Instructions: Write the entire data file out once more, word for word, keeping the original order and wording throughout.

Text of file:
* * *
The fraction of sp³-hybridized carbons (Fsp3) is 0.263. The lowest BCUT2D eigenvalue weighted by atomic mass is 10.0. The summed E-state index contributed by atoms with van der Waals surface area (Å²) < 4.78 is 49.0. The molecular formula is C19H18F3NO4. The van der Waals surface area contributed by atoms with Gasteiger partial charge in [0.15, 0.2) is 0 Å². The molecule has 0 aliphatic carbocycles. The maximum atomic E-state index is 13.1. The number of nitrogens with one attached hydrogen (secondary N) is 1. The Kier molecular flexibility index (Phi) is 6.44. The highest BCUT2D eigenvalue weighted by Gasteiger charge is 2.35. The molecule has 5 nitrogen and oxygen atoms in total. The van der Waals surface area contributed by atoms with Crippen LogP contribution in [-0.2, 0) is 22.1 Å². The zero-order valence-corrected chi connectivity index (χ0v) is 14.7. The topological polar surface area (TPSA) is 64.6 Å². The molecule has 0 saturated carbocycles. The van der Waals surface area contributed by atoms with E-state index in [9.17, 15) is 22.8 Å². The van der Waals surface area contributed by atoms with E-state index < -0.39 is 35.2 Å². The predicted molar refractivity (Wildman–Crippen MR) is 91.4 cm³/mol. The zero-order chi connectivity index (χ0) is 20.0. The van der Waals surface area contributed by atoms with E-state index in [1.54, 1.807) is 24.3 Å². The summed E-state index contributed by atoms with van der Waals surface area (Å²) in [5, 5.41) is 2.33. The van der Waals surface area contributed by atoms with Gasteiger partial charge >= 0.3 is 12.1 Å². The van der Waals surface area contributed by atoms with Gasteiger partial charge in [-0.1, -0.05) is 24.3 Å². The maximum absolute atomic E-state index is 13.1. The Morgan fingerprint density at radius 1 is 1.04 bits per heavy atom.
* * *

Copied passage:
The fraction of sp³-hybridized carbons (Fsp3) is 0.263. The lowest BCUT2D eigenvalue weighted by atomic mass is 10.0. The summed E-state index contributed by atoms with van der Waals surface area (Å²) < 4.78 is 49.0. The molecular formula is C19H18F3NO4. The van der Waals surface area contributed by atoms with Gasteiger partial charge in [0.15, 0.2) is 0 Å². The molecule has 0 aliphatic carbocycles. The maximum atomic E-state index is 13.1. The number of nitrogens with one attached hydrogen (secondary N) is 1. The Kier molecular flexibility index (Phi) is 6.44. The highest BCUT2D eigenvalue weighted by Gasteiger charge is 2.35. The molecule has 5 nitrogen and oxygen atoms in total. The van der Waals surface area contributed by atoms with Crippen LogP contribution in [-0.2, 0) is 22.1 Å². The zero-order valence-corrected chi connectivity index (χ0v) is 14.7. The topological polar surface area (TPSA) is 64.6 Å². The molecule has 0 saturated carbocycles. The van der Waals surface area contributed by atoms with E-state index in [9.17, 15) is 22.8 Å². The van der Waals surface area contributed by atoms with E-state index < -0.39 is 35.2 Å². The predicted molar refractivity (Wildman–Crippen MR) is 91.4 cm³/mol. The zero-order chi connectivity index (χ0) is 20.0. The van der Waals surface area contributed by atoms with E-state index in [1.54, 1.807) is 24.3 Å². The summed E-state index contributed by atoms with van der Waals surface area (Å²) in [5, 5.41) is 2.33. The van der Waals surface area contributed by atoms with Gasteiger partial charge >= 0.3 is 12.1 Å². The van der Waals surface area contributed by atoms with Gasteiger partial charge in [-0.1, -0.05) is 24.3 Å². The maximum absolute atomic E-state index is 13.1. The Morgan fingerprint density at radius 1 is 1.04 bits per heavy atom.